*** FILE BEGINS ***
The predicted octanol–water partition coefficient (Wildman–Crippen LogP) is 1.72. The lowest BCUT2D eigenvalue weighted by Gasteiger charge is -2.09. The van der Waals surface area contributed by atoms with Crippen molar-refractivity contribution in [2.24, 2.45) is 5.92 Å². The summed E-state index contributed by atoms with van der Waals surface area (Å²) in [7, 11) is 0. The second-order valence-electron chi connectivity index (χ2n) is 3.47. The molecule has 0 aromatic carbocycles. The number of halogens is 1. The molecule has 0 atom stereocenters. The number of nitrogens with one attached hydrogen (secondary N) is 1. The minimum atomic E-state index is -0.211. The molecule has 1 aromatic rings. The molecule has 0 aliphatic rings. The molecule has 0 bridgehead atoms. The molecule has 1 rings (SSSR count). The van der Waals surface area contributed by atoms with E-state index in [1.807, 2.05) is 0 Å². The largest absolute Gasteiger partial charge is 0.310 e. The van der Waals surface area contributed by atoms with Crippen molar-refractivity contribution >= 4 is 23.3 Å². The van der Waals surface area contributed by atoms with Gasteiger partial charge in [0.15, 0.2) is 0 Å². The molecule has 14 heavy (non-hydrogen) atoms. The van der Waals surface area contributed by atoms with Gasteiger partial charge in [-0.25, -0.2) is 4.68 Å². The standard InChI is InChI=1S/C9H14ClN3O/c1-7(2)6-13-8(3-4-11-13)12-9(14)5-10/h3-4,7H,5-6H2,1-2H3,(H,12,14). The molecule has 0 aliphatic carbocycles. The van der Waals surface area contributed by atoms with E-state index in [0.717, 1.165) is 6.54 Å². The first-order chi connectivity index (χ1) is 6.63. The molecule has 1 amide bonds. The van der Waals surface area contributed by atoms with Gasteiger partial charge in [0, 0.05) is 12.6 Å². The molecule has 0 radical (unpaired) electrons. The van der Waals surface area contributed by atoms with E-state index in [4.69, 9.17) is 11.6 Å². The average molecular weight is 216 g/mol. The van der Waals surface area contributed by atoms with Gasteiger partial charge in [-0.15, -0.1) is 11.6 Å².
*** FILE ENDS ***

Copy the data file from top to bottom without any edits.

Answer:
The predicted octanol–water partition coefficient (Wildman–Crippen LogP) is 1.72. The lowest BCUT2D eigenvalue weighted by Gasteiger charge is -2.09. The van der Waals surface area contributed by atoms with Crippen molar-refractivity contribution in [2.24, 2.45) is 5.92 Å². The summed E-state index contributed by atoms with van der Waals surface area (Å²) in [7, 11) is 0. The second-order valence-electron chi connectivity index (χ2n) is 3.47. The molecule has 0 aromatic carbocycles. The number of halogens is 1. The molecule has 0 atom stereocenters. The number of nitrogens with one attached hydrogen (secondary N) is 1. The minimum atomic E-state index is -0.211. The molecule has 1 aromatic rings. The molecule has 0 aliphatic rings. The molecule has 0 bridgehead atoms. The molecule has 1 rings (SSSR count). The van der Waals surface area contributed by atoms with E-state index in [1.807, 2.05) is 0 Å². The largest absolute Gasteiger partial charge is 0.310 e. The van der Waals surface area contributed by atoms with Crippen molar-refractivity contribution >= 4 is 23.3 Å². The van der Waals surface area contributed by atoms with Gasteiger partial charge in [0.15, 0.2) is 0 Å². The molecule has 14 heavy (non-hydrogen) atoms. The van der Waals surface area contributed by atoms with Gasteiger partial charge in [-0.25, -0.2) is 4.68 Å². The standard InChI is InChI=1S/C9H14ClN3O/c1-7(2)6-13-8(3-4-11-13)12-9(14)5-10/h3-4,7H,5-6H2,1-2H3,(H,12,14). The molecule has 0 aliphatic carbocycles. The van der Waals surface area contributed by atoms with E-state index in [0.717, 1.165) is 6.54 Å². The first-order chi connectivity index (χ1) is 6.63. The molecule has 1 amide bonds. The van der Waals surface area contributed by atoms with Gasteiger partial charge in [0, 0.05) is 12.6 Å². The molecule has 0 radical (unpaired) electrons. The van der Waals surface area contributed by atoms with E-state index in [4.69, 9.17) is 11.6 Å². The average molecular weight is 216 g/mol. The van der Waals surface area contributed by atoms with Gasteiger partial charge in [-0.15, -0.1) is 11.6 Å².